The U.K. bankers and regulators charged with reviewing Libor in the wake of regulatory probes are resisting calls to overhaul the rate because structural changes risk invalidating trillions of dollars of contracts. … [They] won’t propose structural changes such as basing the rate on actual trades or taking away oversight of the benchmark from the BBA ….
Any substantial changes could affect existing contracts that reference Libor, according to Simon Gleeson, a partner at law firm Clifford Chance LLP in London. … “There’s a tail of contracts that may take 10, 20, 50 years to run off which use Libor as an undefined term, because nobody felt it needed defining,” Gleeson said. “The more changes you make, the more likely it is that somebody will be able to argue this is a material change to their contract.”
It’s easy to read the News Corp. story in conjunction with Phil Purcell’s piece in the Journal this morning arguing that big banks should split off their capital markets and investment banking businesses from their commercial/retail banking and asset management businesses. The parallels are eerie: large conglomerates run by rich yet loathed CEOs could enhance shareholder value by splitting their risky businesses – which face uncertain growth prospects, are constantly caught doing shady things, have uncomfortably close and dysfunctional relationships with government, and yet are beloved by senior management for personal reasons – from the more stable cash cow businesses. Splitting them up would de-risk one chunk of the business without really raising risk on the other one, and the market would value the two chunks separately more than it values them together.
It looks like News Corp. is actually doing this – splitting the dodgy low-growth newspaper business from the more profitable entertainment-and-Fox-News* juggernaut – whereas Purcell has yet to persuade the big banks: Read more »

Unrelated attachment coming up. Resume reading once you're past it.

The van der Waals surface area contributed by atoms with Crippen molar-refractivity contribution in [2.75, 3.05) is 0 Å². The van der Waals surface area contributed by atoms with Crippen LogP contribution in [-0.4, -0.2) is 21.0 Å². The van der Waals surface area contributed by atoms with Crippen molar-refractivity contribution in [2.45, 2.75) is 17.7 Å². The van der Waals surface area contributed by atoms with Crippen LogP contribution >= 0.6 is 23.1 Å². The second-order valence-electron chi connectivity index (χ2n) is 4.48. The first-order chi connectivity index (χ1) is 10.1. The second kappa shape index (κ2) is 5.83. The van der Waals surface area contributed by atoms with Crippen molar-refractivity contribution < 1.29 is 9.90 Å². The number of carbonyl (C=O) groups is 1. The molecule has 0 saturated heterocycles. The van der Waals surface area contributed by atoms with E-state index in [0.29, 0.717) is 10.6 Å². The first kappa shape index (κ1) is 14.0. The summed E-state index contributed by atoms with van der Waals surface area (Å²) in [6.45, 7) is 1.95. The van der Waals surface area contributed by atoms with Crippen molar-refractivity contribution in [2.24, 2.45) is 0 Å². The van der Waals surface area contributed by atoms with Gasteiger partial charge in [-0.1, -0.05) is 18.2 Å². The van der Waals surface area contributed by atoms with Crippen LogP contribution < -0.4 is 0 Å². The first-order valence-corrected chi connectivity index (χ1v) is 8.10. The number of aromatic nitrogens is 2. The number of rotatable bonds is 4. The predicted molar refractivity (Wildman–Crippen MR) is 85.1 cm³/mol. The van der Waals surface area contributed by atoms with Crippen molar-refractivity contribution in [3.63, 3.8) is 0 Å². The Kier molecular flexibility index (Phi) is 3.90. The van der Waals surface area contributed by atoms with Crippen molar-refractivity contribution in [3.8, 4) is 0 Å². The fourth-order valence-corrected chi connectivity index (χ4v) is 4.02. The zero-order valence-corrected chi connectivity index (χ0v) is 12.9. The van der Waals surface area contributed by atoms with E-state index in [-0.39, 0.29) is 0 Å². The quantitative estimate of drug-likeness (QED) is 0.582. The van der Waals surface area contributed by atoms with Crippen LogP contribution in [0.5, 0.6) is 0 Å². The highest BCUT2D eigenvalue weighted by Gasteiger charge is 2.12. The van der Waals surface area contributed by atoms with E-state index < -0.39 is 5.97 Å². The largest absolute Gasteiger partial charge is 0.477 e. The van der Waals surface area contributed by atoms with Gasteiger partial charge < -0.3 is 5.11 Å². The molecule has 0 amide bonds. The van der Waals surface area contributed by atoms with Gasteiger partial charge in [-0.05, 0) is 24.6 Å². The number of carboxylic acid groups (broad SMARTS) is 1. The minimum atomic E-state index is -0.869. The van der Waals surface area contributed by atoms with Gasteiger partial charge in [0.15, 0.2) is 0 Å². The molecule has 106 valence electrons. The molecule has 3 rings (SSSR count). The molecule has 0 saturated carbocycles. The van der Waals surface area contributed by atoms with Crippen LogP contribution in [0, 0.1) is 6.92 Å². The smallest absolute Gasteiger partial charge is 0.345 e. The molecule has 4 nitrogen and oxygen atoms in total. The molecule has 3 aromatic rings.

Saba Capital Management’s Boaz Weinstein recently exited a now famous and profitable credit derivative bet against JPMorgan, according to sources familiar with the trade. In May, JPMorgan reported a $2 billion trading loss in its chief investment office, due to large bets on an obscure group of indexes that track the performance of corporate bonds, including the Markit CDX NA IG Series 9 index. Weinstein’s Saba, among other funds, bet against that trade. Saba, which has liquidated its position in its entirety, “exited directly to JPMorgan’s CIO office,” according to a source familiar with the hedge fund. Weinstein, a former Deutsche Bank trader, was one of the early proponents of a trade that involved buying Investment Grade Series 9 10-Year Index CDS, discussing it at the Harbor Investment Conference in February. Ironically, the conference was held at JP Morgan’s Madison’ Avenue offices. [Reuters]
Yesterday afternoon we noted that in commemoration of its 150th anniversary, UBS had given out special edition watches to all of its employees. We’re not sure where the bank came up with the money to do so but it was a nice gesture nevertheless. Now we’ve been informed that free boat rides are also for the taking, assuming you can answer some simple geography questions correctly and reside in Switzerland, a condition we were unaware of until after scoring 100 percent without consulting any guides.
It’s not just doctors and scientists that need STEM education. America’s shifting economy is demanding more trained workers in many different sectors. See how Travis Brooks got the hands-on education he needed to become a technician at the Chevron Pascagoula Refinery. Visit The Atlantic to learn more.